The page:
Fallacies Of Reasoning In TV Commercials The Essay

Length: 4 pages Sources: 2 Subject: Business - Advertising Type: Essay Paper: #3716343 Related Topics: Celebrity, Television, Endorsement, Beach
Excerpt from Essay :

¶ … Fallacies of Reasoning in TV Commercials

The DIRECTV- Stop Taking in Stray Animals-Commercial

The DIRECTV Commercial demonstrates the series of events that occurs when an individual has bad cable. The events are as follows: when you spend too much of your money on cable, you get angry and you start throwing things. When you start throwing things, people begin to think you have anger issues. Consequently, your schedule clears up because people do not want to deal with your anger. When the schedule clears up, you start growing a beard, then you start taking in stray animals until you cannot stop. So to stop taking in stray animals, you have to get rid of cable and upgrade to DIRECTV.

Fallacy of reasoning

The DIRECTV commercial uses the slippery slope fallacy. Grand Canyon University (2012) explains that the slippery slope fallacy is an analogy that takes an argument in one direction followed by a string of steps that lead to a much more extreme outcome. Also called the domino theory or the snowball argument, it suggests that if one step is taken it will invariably lead to similar steps, the end results of which are undesirable. Vleet (2011) states that the slippery slope is often used as a fear tactic and is a fallacy precisely because one can never accurately determine if events or results should follow one action, or event, in particular.

The commercial meets the


Basically, the commercial conveys the message that if an individual does not have DIRECTV, a series of events will happen, which have an inevitably undesirable out come. More specifically, the commercial asserts that a relatively small step, such as paying too much for cable, will lead to events culminating in harboring of stray animals, an event that would have been avoided by choosing DIRECTV over cable. In agreement with Vleet (2012), therefore, it is meant to instill fear in viewers, who are then prompted to avoid the undesirable outcome by switching to DIRECTV.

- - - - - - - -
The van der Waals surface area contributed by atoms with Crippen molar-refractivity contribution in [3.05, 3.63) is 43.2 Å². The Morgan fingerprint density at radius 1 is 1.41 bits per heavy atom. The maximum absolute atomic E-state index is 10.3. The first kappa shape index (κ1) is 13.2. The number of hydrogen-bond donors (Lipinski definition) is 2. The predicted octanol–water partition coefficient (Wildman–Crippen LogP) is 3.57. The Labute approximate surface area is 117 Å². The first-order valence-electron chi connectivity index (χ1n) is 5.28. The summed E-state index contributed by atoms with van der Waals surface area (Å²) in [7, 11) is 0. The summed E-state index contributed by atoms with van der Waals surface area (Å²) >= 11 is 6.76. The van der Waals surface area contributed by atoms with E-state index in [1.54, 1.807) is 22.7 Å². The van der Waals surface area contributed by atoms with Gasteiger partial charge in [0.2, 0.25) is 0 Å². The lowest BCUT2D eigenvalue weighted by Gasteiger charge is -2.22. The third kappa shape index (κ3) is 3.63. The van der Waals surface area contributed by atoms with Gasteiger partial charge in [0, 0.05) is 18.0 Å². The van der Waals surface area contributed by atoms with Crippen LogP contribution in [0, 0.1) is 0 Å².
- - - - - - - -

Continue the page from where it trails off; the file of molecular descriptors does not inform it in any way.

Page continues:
Reaction to the commercial

Immediately after viewing the commercial, I was persuaded by the DIRECTV commercial, and I felt the need to switch to DIRECTV to avoid consequences that others, who had not done so, may have to deal with. The reason for this is that the commercial is persuasive and convincing and it claims that the action I intend to take has two extremes: positive or negative. However, once I identify the fallacy, I notice that the events are relatively unrelated and that not using DIRECTV will not necessarily make me start taking in stray animals. I then doubt the credibility of the product because the error in reasoning undermines the logic of the overall argument.

2. Ashton Kutcher Nikon TV Commercial


The Nikon commercial shows Ashton Kutcher, who is a famous actor and TV…

Sources Used in Documents:


Grand Canyon University (2012). Logical Fallacies. GCU Library. Retrieved 26 June 2015 from http://lc.gcumedia.com/phi105/fallacies-website/fallacies-website-v1.1.html

Vleet, J.E. (2011). Informal Logical Fallacies: A Brief Guide. Maryland: University Press of America

TV Commercial links

Ashton Kutcher Nikon TV Commercial. Retrieved from https://search.yahoo.com/yhs/search?p=ashton+kutcher+nikon+beach+commercial&ei=UTF-8&hspart=mozilla&hsimp=yhs-001
The DIRECTV- Stop Taking in Stray Animals-Commercial: Retrieved from http://lybio.net/directv-stop-taking-in-stray-animals/commercials/

Cite this Document:

"Fallacies Of Reasoning In TV Commercials The" (2015, June 28) Retrieved January 18, 2022, from

"Fallacies Of Reasoning In TV Commercials The" 28 June 2015. Web.18 January. 2022. <

"Fallacies Of Reasoning In TV Commercials The", 28 June 2015, Accessed.18 January. 2022,

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